Video transcription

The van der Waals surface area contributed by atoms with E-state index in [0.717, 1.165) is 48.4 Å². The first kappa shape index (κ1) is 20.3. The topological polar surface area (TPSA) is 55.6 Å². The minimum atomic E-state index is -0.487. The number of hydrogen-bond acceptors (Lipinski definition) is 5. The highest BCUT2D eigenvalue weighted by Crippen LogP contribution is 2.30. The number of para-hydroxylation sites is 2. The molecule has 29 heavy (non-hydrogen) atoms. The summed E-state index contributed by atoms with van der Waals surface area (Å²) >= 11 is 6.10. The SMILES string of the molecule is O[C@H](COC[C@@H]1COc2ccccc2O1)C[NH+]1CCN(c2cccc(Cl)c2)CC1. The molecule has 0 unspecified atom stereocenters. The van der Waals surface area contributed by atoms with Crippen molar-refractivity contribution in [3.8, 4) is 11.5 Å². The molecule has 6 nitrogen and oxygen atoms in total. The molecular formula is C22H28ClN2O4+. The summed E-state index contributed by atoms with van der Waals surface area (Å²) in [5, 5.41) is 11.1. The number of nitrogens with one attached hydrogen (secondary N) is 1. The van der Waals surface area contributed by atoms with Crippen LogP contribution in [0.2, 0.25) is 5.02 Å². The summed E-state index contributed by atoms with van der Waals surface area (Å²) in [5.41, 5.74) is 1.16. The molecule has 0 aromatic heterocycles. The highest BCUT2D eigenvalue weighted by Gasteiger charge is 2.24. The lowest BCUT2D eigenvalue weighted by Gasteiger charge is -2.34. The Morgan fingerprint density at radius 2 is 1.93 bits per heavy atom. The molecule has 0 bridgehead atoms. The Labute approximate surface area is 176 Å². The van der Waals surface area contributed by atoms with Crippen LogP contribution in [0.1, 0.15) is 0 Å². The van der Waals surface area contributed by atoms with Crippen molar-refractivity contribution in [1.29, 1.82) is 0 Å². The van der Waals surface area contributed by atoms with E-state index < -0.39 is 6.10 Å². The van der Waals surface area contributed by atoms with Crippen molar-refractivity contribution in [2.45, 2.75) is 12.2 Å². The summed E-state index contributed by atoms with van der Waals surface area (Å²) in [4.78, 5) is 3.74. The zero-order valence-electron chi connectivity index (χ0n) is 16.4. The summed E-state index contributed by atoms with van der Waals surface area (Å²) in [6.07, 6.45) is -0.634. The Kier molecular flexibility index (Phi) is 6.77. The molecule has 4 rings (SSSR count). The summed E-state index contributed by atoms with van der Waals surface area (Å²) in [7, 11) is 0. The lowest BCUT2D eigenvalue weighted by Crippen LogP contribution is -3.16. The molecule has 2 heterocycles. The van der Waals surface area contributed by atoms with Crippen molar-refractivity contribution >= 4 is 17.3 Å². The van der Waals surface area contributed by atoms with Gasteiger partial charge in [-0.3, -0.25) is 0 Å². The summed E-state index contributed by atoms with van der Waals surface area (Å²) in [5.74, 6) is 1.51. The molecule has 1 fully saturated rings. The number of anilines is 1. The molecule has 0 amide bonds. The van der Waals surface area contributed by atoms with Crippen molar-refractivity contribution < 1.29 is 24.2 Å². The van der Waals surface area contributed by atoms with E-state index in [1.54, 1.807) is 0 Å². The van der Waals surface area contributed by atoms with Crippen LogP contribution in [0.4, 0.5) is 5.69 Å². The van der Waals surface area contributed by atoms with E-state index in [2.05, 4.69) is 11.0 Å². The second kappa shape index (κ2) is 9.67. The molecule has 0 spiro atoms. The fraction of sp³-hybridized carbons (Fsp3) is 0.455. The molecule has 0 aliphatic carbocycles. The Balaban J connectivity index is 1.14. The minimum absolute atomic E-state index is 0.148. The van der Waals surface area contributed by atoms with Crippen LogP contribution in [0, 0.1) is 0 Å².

Now I present to you the most revolutionary item of clothing of the 60's. Some people say of the entire 20th Century, the mini skirt. You can see the one I'm wearing right here. Really, in the 50's the knee had been the shortest that really any skirts had ever been. Mary Quant is known as the one who popularized the mini skirt. She was a British designer. And the mini skirt, this is actually a longer mini skirt. This is maybe 6 inches above the knee. But you had mini skirts that were 8, 9, 10 inches above the knee and it was really a huge revolution in women's fashion. It was seen as very scandalous. Older people and more conservatives certainly wouldn't wear it. They continued to wear the poodle skirts and circle skirts of the 50's. But really nothing says the 60's more than a mini skirt. It was the foundation of mod fashions. You can see from my entire outfit if you had a mini skirt or a mini dress, boots and you'd wear it with tights. And even though people really think of the hippie uniform as the icon of the 60's it was really a smaller group of people. What nationally everyone wore was the mini skirt. I have another example right here and this is in a pattern that might be more fitting to what was worn in the 60's. And, you can tell it's very short. It sort of has a boxy cut. It wouldn't be stretchy; it would be boxy because society wasn't really quite ready for that yet; for something to be stretchy and short. That would come later. This was sort of a shortened version of the Chanel suit of the 1950's in terms of the skirt. And the mini was also seen as part of women's liberation. As the women's rights movement was growing and gaining steam in the 60's the mini skirt really allowed women to feel freer than they had before and not restricted. And so, it was really controversial. It was really important and obviously we still wear mini skirts today. And so, that barrier was broken in the 60's and we should really be excited about it.